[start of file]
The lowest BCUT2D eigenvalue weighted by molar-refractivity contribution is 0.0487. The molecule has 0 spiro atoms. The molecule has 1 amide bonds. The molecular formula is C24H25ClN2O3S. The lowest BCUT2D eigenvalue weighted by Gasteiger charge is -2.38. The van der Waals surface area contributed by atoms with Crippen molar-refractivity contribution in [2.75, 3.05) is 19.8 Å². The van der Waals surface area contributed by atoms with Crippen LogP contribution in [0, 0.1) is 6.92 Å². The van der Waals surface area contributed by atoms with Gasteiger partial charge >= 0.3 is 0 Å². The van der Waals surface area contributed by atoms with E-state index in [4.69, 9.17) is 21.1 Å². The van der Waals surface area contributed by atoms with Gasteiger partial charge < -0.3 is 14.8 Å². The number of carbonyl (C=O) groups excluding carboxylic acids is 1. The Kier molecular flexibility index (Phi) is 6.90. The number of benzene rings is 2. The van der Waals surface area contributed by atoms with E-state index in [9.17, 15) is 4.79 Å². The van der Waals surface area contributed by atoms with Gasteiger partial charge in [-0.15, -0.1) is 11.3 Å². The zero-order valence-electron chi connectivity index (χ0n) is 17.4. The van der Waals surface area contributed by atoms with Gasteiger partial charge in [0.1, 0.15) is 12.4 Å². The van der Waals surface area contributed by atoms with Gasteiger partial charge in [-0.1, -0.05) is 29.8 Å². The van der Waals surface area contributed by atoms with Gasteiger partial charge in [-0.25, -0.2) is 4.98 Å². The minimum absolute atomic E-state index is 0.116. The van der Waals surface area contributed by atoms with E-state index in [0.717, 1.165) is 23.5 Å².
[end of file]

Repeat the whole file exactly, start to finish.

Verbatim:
The lowest BCUT2D eigenvalue weighted by molar-refractivity contribution is 0.0487. The molecule has 0 spiro atoms. The molecule has 1 amide bonds. The molecular formula is C24H25ClN2O3S. The lowest BCUT2D eigenvalue weighted by Gasteiger charge is -2.38. The van der Waals surface area contributed by atoms with Crippen molar-refractivity contribution in [2.75, 3.05) is 19.8 Å². The van der Waals surface area contributed by atoms with Crippen LogP contribution in [0, 0.1) is 6.92 Å². The van der Waals surface area contributed by atoms with Gasteiger partial charge >= 0.3 is 0 Å². The van der Waals surface area contributed by atoms with E-state index in [4.69, 9.17) is 21.1 Å². The van der Waals surface area contributed by atoms with Gasteiger partial charge < -0.3 is 14.8 Å². The number of carbonyl (C=O) groups excluding carboxylic acids is 1. The Kier molecular flexibility index (Phi) is 6.90. The number of benzene rings is 2. The van der Waals surface area contributed by atoms with E-state index in [9.17, 15) is 4.79 Å². The van der Waals surface area contributed by atoms with Gasteiger partial charge in [-0.15, -0.1) is 11.3 Å². The zero-order valence-electron chi connectivity index (χ0n) is 17.4. The van der Waals surface area contributed by atoms with Gasteiger partial charge in [0.1, 0.15) is 12.4 Å². The van der Waals surface area contributed by atoms with Gasteiger partial charge in [-0.1, -0.05) is 29.8 Å². The van der Waals surface area contributed by atoms with Gasteiger partial charge in [-0.25, -0.2) is 4.98 Å². The minimum absolute atomic E-state index is 0.116. The van der Waals surface area contributed by atoms with E-state index in [0.717, 1.165) is 23.5 Å².